[dropcap size=small]M[/dropcap]ichelle Yong, 39, comes from a family that is known for building some of Singapore’s most iconic developments, such as Gardens by the Bay and UOB Plaza 1 and 2. Construction conglomerate Woh Hup was founded by her late great-grandfather. Her grandfather, Yong Nam Seng, is currently Woh Hup’s chairman, while her father, Yong Tiam Yoon, is its deputy chairman.

Ms Yong wasn’t interested in the construction side of the family business, but agreed to head Aurum, a subsidiary of Woh Hup in 2007. She had previously worked in academia, consulted for a private sector think tank for the UK government, and later did a stint in management consulting. Aurum comprises Aurum Land, Aurum Investments, Collision 8 and Core Collective.

(RELATED: Collision 8 is a co-working space that matchmakes its members)

As the only female director at Woh Hup, she has grown Aurum Land into more than just a boutique property developer. In 2016, she co-founded Collision 8, a co-working space, and earlier this year, started Core Collective, another co-working space but for the health and wellness community.

Under her leadership, corporate venture fund Aurum Investments has recently pivoted to focus on proptech startups that are creating human-centric innovations within the real estate industry, the first being Singapore’s first tech-powered co-living service provider, Hmlet.


I was disillusioned after my last job as a management consultant. I didn’t feel writing reports were giving me satisfaction. It was perfect timing when I was asked to take over Aurum Land. I felt I could take ownership of it, grow it, and give back to the family.

Joining the family business meant lots of support from them. I had plenty to learn and was not afraid to ask my uncle, father and younger brother for help and advice. The advantage of the family name also meant getting better service from bankers and lawyers.

But that is not to say I had an easy time. I had to prove myself, that I knew what I was doing. For example, when I wanted to buy a piece of land, I had to source for 30 deals before I was allowed to make a purchase.


What is the downside of being in the family business?

There is a rule not to discuss work, outside of work. The rule was set a long time ago, and also broken a long time ago. At dinners on Thursday with my immediate family, we talk about work. On Sundays when the extended family meet at grandpa’s house for lunch, we talk about work again. There is no clear line separating work and family, which is not good. I don’t get much “me time”, but I feel very responsible to give everything that I have to the family business. This will be my last job.


What are your future plans for Aurum?

I am interested in retirement resorts, where there would be different businesses providing the necessary amenities on site. My team has done some field trips to retirement villages in England and Japan, with Ageing Asia Alliance, an industry network on the business of ageing. I have not started looking at potential sites yet. But the retirement resorts are unlikely to happen in the next two years, because I’ve promised my husband that I will not start a new business for now.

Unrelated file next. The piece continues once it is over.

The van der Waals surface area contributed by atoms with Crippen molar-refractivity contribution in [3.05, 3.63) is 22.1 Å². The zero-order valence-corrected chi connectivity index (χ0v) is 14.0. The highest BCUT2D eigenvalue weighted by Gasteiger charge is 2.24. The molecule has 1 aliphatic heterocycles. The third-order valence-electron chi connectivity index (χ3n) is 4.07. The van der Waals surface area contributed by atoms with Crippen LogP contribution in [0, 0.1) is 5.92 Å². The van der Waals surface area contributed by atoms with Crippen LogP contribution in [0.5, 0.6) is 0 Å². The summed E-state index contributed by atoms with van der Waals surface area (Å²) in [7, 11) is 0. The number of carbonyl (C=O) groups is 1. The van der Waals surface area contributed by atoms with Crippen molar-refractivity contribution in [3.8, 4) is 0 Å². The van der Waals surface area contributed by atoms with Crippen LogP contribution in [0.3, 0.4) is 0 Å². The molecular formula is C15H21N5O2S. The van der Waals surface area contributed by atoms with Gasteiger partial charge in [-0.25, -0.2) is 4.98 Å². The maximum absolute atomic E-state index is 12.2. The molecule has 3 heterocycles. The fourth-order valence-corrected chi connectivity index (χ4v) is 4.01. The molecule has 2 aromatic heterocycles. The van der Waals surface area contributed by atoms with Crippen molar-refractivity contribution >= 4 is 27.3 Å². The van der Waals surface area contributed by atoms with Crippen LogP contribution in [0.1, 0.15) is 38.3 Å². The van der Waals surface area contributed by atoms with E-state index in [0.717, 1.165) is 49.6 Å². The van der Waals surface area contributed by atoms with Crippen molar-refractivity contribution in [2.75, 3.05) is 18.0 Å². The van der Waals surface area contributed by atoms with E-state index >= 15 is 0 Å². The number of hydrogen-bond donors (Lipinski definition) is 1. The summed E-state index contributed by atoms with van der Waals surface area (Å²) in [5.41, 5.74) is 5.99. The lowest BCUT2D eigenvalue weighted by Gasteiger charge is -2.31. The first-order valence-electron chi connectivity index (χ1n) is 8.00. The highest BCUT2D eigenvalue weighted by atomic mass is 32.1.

There is the saying that family businesses don’t last beyond the third generation. Woh Hup has lasted nine decades and four generations. What’s the secret behind Woh Hup’s lasting success?

Family harmony is very important to all of us. If there are disagreements, we set aside our differences and place family harmony first. By that I mean that we respect the elders’ decisions as final. But we might revisit that plan again in the future.

I have gone against their wishes before, when I started a cafe. The board did question my decision, but I was convinced that it would be a success, that our Collision 8 members would love it, and that I could expand it into a chain of cafes. But the cafe didn’t do well, and I had to close it after five months. The board was kind to me even though I had failed. I had to admit defeat, which for me is hard to do.

My brother, two cousins and I are the fourth-generation leaders in the business. We do feel the pressure to keep the company going.


What’s the best advice that family has given you?

My father has said to me, a non-decision is the worst decision. Recognise when you fail and move on. Don’t dwell on it.

(RELATED: What lessons do successful Singapore business leaders have for their children?)


Your kids are one, three and five years old. Do you expect them to join the family business?

I hope they do, but only because they want to. Hopefully by then, there will be 10 to 15 businesses for them to choose from. I like to start many businesses, because it means that everyone can pick and steer their own ship, rather than all grab the same steering wheel.


How do you balance career, family and personal life?

That is something that I’m still trying to work out. I spend a lot of time working on the weekdays, but make it a point to be home at 6pm for dinner, and spend the next three hours with the kids, bathing and reading to them, while my husband puts them to bed. My eldest has asked why I work such long hours. I tell him that once you start something, you have to complete it and do it well. Time on the weekends is strictly for the kids. We like going to Buds by Shangri-La playground, and if the kids are good, we go to Toys R Us for them to get some toys. We also enjoy hanging out at Tanjong Beach Club, and the kids have their playdates too.

As for personal “me time”, it’s great that I now have Core Collective, so I can fit in about four Pilates classes a week, and see my chiropractor here.

(RELATED: What’s special about these 4 new co-working spaces in Singapore?)

This article was originally published in The Business Times.

Photo: BT/SPH